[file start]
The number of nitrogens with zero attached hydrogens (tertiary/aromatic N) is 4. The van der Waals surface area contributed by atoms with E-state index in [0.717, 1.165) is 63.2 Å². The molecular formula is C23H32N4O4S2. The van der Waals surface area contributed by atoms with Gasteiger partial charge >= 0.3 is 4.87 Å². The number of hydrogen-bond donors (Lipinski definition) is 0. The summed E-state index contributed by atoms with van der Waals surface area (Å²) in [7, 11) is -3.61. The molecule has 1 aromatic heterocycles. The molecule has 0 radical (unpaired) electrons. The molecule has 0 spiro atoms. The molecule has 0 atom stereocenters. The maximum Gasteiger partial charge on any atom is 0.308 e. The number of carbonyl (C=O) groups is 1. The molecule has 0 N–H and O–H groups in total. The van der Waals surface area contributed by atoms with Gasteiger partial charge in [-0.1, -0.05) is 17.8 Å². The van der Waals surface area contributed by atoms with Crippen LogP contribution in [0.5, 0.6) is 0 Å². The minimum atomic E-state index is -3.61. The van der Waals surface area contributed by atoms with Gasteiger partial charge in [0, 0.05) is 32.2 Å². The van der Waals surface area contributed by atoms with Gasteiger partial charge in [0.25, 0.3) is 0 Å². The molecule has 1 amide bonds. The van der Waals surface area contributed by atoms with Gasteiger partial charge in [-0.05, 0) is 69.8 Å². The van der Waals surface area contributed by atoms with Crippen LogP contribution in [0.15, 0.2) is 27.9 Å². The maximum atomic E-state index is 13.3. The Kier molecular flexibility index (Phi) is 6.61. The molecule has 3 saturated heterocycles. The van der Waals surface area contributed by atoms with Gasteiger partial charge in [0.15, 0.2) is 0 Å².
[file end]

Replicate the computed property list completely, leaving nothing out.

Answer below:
The number of nitrogens with zero attached hydrogens (tertiary/aromatic N) is 4. The van der Waals surface area contributed by atoms with E-state index in [0.717, 1.165) is 63.2 Å². The molecular formula is C23H32N4O4S2. The van der Waals surface area contributed by atoms with Gasteiger partial charge >= 0.3 is 4.87 Å². The number of hydrogen-bond donors (Lipinski definition) is 0. The summed E-state index contributed by atoms with van der Waals surface area (Å²) in [7, 11) is -3.61. The molecule has 1 aromatic heterocycles. The molecule has 0 radical (unpaired) electrons. The molecule has 0 spiro atoms. The molecule has 0 atom stereocenters. The maximum Gasteiger partial charge on any atom is 0.308 e. The number of carbonyl (C=O) groups is 1. The molecule has 0 N–H and O–H groups in total. The van der Waals surface area contributed by atoms with Gasteiger partial charge in [-0.1, -0.05) is 17.8 Å². The van der Waals surface area contributed by atoms with Crippen LogP contribution in [0.5, 0.6) is 0 Å². The minimum atomic E-state index is -3.61. The van der Waals surface area contributed by atoms with Gasteiger partial charge in [0, 0.05) is 32.2 Å². The van der Waals surface area contributed by atoms with Gasteiger partial charge in [0.25, 0.3) is 0 Å². The molecule has 1 amide bonds. The van der Waals surface area contributed by atoms with Gasteiger partial charge in [-0.05, 0) is 69.8 Å². The van der Waals surface area contributed by atoms with Crippen LogP contribution in [0.15, 0.2) is 27.9 Å². The maximum atomic E-state index is 13.3. The Kier molecular flexibility index (Phi) is 6.61. The molecule has 3 saturated heterocycles. The van der Waals surface area contributed by atoms with Gasteiger partial charge in [0.15, 0.2) is 0 Å².